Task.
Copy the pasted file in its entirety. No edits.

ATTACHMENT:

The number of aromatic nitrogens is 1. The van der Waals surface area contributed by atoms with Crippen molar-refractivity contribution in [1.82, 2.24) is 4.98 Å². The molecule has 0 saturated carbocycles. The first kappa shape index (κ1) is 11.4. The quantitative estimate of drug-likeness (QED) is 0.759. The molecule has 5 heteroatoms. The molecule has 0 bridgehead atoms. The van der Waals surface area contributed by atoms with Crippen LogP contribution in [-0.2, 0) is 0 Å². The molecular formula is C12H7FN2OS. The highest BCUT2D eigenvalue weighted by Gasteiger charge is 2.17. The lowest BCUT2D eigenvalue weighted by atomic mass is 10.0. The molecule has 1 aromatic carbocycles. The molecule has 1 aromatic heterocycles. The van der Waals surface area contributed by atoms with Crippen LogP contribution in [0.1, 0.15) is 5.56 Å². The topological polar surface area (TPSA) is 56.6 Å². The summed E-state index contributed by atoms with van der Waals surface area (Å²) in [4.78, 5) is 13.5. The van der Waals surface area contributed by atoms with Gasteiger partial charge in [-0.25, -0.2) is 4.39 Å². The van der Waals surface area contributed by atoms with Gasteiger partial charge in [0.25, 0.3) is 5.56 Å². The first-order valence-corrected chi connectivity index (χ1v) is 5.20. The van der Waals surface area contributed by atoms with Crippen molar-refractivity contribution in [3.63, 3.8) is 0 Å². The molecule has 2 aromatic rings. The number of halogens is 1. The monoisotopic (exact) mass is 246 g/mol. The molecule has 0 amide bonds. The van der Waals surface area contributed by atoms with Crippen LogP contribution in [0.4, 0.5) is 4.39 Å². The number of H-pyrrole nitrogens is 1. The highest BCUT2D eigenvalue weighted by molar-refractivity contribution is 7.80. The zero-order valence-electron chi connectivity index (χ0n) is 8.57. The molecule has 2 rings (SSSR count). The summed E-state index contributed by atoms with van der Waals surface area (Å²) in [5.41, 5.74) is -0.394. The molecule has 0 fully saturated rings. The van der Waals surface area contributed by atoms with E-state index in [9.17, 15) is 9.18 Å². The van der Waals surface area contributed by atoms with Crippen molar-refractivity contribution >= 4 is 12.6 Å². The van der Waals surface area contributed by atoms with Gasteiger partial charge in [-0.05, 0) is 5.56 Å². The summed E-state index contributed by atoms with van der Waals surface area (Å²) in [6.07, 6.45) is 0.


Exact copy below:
The number of aromatic nitrogens is 1. The van der Waals surface area contributed by atoms with Crippen molar-refractivity contribution in [1.82, 2.24) is 4.98 Å². The molecule has 0 saturated carbocycles. The first kappa shape index (κ1) is 11.4. The quantitative estimate of drug-likeness (QED) is 0.759. The molecule has 5 heteroatoms. The molecule has 0 bridgehead atoms. The van der Waals surface area contributed by atoms with Crippen LogP contribution in [-0.2, 0) is 0 Å². The molecular formula is C12H7FN2OS. The highest BCUT2D eigenvalue weighted by Gasteiger charge is 2.17. The lowest BCUT2D eigenvalue weighted by atomic mass is 10.0. The molecule has 1 aromatic carbocycles. The molecule has 1 aromatic heterocycles. The van der Waals surface area contributed by atoms with Crippen LogP contribution in [0.1, 0.15) is 5.56 Å². The topological polar surface area (TPSA) is 56.6 Å². The summed E-state index contributed by atoms with van der Waals surface area (Å²) in [4.78, 5) is 13.5. The van der Waals surface area contributed by atoms with Gasteiger partial charge in [-0.25, -0.2) is 4.39 Å². The van der Waals surface area contributed by atoms with Gasteiger partial charge in [0.25, 0.3) is 5.56 Å². The first-order valence-corrected chi connectivity index (χ1v) is 5.20. The van der Waals surface area contributed by atoms with Crippen molar-refractivity contribution in [3.63, 3.8) is 0 Å². The molecule has 2 aromatic rings. The number of halogens is 1. The monoisotopic (exact) mass is 246 g/mol. The molecule has 0 amide bonds. The van der Waals surface area contributed by atoms with Crippen LogP contribution in [0.4, 0.5) is 4.39 Å². The number of H-pyrrole nitrogens is 1. The highest BCUT2D eigenvalue weighted by molar-refractivity contribution is 7.80. The zero-order valence-electron chi connectivity index (χ0n) is 8.57. The molecule has 2 rings (SSSR count). The summed E-state index contributed by atoms with van der Waals surface area (Å²) in [5.41, 5.74) is -0.394. The molecule has 0 fully saturated rings. The van der Waals surface area contributed by atoms with E-state index in [9.17, 15) is 9.18 Å². The van der Waals surface area contributed by atoms with Crippen molar-refractivity contribution >= 4 is 12.6 Å². The van der Waals surface area contributed by atoms with Gasteiger partial charge in [-0.05, 0) is 5.56 Å². The summed E-state index contributed by atoms with van der Waals surface area (Å²) in [6.07, 6.45) is 0.